Email this page to a friend   

Email to a friend

Configuration Identification

The process of:

  • Labeling software and hardware configuration items with unique identifiers
  • Identifying the documentation that describes a configuration item
  • Grouping related configuration items into baselines
  • Labeling revisions to configuration items and baselines.

The purpose of configuration identification is to maintain control of an evolving system by:

  • Uniquely identifying the system, revisions of the system and the component parts of each revision
  • Understanding the status of configuration items as they progress through the development process.

We achieve this by:

  • Breaking a system down into a number of known and manageable parts (configuration items)
  • Uniquely identifying each of these parts
  • Identifying the various revisions of a part as it evolves throughout its development life cycle
  • Keeping track of the aggregates of parts that make up a deliverable item of software
  • Establishing baselines to give visibility of the completeness of a system at critical points in its development lifecycle
  • Keeping detailed and accurate records of the above in a CONFIGURATION ITEM REGISTER.

An Example of Configuration Identification

The figure illustrates the configuration of a railway network environmental control system. The system has a central operation control centre and many railway stations linked by a wide area network. Each station has:

  • A local control processor (LCP) that allows operators to display and manipulate the air conditioning system and smoke extraction fans
  • A remote terminal unit (RTU) that performs the control function and
  • An integrated backup panel (IBP) that allows operators to take manual control of the system.

The figure illustrates the configuration identification record for one of the stations (Central).

Identifying the Configuration

Why Configuration Identification is Important

Here are several real-life scenarios where failure to properly identify a configuration has caused financial loss.

Scenario 1 - Which Software is this?

An installation engineer located in Hong Kong experiences regular control system crashes. The Brisbane based development shop can't reproduce the problem in its test environment. After a week of investigation (cost = $5,000) a development engineer discovers site engineers have installed the wrong release of a configuration file in a remote terminal unit.

Solution: The central supervisory computer software is upgraded to automatically check the configurations of all remote units against an automated configuration item register.

Scenario 2 - Back to the Past

A new software release works fine for two weeks then catastrophically fails when a new feature is used for the first time. We have to revert to the previous release to recover (real quick).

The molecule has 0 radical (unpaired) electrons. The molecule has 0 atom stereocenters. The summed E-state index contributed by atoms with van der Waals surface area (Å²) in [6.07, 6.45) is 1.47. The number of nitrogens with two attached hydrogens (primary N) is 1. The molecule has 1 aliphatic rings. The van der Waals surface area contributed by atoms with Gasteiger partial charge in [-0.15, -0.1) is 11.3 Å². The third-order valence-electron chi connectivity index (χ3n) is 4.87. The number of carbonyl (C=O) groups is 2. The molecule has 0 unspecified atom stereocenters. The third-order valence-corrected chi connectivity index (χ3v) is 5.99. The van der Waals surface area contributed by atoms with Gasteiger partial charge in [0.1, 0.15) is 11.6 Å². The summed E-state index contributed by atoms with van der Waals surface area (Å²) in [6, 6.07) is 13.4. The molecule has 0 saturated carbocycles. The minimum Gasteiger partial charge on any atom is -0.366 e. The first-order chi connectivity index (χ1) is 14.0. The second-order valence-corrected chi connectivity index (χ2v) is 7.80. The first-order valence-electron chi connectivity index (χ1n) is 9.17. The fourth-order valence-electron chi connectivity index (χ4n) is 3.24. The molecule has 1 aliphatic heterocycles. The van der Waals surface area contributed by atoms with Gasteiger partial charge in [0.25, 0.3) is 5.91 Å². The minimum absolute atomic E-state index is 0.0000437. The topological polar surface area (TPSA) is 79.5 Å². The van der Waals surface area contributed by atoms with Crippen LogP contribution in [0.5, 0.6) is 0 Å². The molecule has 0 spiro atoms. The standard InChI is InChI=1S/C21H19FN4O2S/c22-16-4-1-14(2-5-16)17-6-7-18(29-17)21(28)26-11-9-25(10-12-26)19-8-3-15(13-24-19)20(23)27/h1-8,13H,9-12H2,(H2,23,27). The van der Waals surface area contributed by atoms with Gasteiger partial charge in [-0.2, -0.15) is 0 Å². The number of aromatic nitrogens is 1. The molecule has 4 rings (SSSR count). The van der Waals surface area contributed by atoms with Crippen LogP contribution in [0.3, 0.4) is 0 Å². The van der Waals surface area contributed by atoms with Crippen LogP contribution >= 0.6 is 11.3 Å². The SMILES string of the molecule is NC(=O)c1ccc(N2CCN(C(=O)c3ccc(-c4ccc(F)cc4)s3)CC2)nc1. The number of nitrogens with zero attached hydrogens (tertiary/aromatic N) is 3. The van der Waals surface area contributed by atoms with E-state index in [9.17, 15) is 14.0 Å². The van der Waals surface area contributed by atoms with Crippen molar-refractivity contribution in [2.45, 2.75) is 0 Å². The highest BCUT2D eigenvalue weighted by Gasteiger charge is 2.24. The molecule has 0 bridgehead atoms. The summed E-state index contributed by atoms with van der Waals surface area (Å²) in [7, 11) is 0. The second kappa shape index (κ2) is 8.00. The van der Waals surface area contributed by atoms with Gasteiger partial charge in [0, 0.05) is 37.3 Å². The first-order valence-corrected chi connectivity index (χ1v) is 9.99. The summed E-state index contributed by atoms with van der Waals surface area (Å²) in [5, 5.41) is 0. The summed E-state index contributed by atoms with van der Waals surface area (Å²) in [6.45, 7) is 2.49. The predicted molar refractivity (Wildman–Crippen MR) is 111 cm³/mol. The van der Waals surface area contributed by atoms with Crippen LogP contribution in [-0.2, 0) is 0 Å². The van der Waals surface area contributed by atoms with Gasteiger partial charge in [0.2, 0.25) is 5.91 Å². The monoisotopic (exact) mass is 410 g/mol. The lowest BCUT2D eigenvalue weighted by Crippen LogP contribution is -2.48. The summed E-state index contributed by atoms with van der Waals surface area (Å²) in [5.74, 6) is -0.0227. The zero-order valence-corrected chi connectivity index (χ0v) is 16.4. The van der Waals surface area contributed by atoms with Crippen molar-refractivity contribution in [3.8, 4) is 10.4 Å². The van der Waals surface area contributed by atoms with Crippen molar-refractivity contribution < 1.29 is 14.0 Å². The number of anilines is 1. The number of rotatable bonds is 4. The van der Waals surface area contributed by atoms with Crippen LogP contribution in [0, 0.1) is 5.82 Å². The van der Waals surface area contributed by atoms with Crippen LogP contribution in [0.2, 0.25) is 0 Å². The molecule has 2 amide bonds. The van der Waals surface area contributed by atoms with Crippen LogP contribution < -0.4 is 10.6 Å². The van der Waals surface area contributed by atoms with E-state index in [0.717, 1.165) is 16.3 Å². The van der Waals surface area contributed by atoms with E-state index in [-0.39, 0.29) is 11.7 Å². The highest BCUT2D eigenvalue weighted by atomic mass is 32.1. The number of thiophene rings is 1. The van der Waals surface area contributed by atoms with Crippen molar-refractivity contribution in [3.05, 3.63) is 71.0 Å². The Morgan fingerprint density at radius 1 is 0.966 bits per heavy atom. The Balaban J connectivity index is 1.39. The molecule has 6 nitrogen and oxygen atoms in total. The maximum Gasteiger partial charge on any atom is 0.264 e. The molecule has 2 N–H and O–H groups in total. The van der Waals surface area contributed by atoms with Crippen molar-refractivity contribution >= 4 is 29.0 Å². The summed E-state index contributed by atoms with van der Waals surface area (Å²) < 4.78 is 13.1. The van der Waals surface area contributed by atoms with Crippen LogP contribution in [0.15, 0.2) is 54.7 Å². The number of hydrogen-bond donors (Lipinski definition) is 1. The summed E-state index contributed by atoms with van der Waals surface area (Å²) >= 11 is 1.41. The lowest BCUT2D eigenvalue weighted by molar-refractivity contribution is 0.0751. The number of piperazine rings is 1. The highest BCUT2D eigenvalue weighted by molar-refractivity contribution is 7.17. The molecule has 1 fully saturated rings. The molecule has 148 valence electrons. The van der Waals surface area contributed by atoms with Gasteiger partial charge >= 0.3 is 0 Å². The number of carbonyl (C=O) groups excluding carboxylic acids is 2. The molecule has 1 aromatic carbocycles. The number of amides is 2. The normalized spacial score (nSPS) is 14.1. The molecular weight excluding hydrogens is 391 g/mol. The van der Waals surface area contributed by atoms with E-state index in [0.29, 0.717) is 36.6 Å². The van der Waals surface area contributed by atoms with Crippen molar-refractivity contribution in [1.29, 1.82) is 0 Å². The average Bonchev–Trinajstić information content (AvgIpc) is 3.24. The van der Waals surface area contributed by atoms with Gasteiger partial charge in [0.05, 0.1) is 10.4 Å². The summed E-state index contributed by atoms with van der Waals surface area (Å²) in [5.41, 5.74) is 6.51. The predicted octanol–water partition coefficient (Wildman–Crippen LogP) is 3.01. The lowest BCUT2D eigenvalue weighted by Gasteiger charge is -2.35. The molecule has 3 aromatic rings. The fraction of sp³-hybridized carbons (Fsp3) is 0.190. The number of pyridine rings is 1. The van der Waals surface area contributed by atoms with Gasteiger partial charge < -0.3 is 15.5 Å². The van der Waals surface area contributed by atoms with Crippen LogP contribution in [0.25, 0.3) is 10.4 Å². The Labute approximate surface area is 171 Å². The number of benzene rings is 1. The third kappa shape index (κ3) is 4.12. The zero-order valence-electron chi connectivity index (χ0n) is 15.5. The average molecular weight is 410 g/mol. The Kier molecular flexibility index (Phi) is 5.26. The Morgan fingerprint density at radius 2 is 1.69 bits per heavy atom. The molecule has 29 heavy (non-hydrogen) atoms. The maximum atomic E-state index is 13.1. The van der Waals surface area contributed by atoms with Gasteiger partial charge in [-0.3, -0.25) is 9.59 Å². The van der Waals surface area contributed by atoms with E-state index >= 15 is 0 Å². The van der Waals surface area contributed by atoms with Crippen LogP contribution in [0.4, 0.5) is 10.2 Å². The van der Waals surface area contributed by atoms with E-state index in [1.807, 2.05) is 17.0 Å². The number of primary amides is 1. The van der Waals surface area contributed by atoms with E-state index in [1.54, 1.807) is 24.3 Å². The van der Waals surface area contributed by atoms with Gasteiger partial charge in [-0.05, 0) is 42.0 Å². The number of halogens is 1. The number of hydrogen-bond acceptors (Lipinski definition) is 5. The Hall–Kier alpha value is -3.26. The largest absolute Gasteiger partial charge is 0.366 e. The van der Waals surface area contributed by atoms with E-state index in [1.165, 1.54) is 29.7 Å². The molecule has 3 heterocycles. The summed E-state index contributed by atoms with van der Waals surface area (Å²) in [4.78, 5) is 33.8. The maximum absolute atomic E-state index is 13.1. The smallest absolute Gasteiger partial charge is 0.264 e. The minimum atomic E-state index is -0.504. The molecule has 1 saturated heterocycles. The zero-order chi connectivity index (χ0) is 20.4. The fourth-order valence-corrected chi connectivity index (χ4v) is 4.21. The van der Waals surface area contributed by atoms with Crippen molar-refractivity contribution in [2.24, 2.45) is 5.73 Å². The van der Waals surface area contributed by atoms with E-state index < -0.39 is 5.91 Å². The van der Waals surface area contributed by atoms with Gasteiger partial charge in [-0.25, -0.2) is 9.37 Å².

Solution: Keep a Configuration Item Register that describes the evolution of the software product. Note that this function is usually performed by a source code control system, however a manual record may have to be kept of the documents that describe various versions of hardware and software configuration items.

Scenario 3 - If You Can't Build it they Will NOT Come

A software house goes bankrupt because it cannot reliably build its core product. See sidebar How Embarrassing Is This.

Solution: In your next job, as your first priority, set up a configuration register and pay more attention to configuration identification.

Scenario 4 - The Apocalyptic Test of an Effective Configuration Identification Strategy

Thirty years after your system is deployed the Martians come to earth with ray guns locked and loaded (get ready, it's not a matter of IF but WHEN). They blast your system into subatomic particles leaving you with nothing but the system documentation locked away in a vault at the North Pole. Could you recreate an exact facsimile of your system from these frozen specifications and design descriptions? Is all your documentation up-to-date? What versions of what documents describe the operational baseline - the one lolling around your feet in very small pieces? Not to put too fine a point on it but:



Member Comments


21 member ratings

✭ ✭ ✭ ✭ ✩

RE Definition: Configuration Identification


By anonymous » Wed 08-Mar-2017, 07:37, My rating: ✭ ✭ ✭ ✭ ✭

Definition was both funny and informative.

30 Comments  • Page 30 of 30 •        Previous « 1…  26   27   28   29   30 

- Rate this definition.
- Did it help?
- Suggest improvements.
- Request more information.
- Exchange ideas with our member community.

How Embarrassing Is This

by Les Chambers

The Board of Directors of a small software company has bunkered down in the board room discussing serious issues. They're reflecting on changes in their marketplace and fine tuning the company's strategic plan. Meanwhile down in the development shop there is only one man who knows how to build the company's software product: Ben the Build Manager. Ben is the only one who knows which versions of which software modules make up the latest release of the product; the company's one and only source of income. There is no documented build instruction. It's in Ben's head, which from a management perspective is not a real problem - but for the fact that Ben is unhappy with his salary package and conditions and is looking for another job. The company's sole means of production is about to walk out the door.

Email to a friend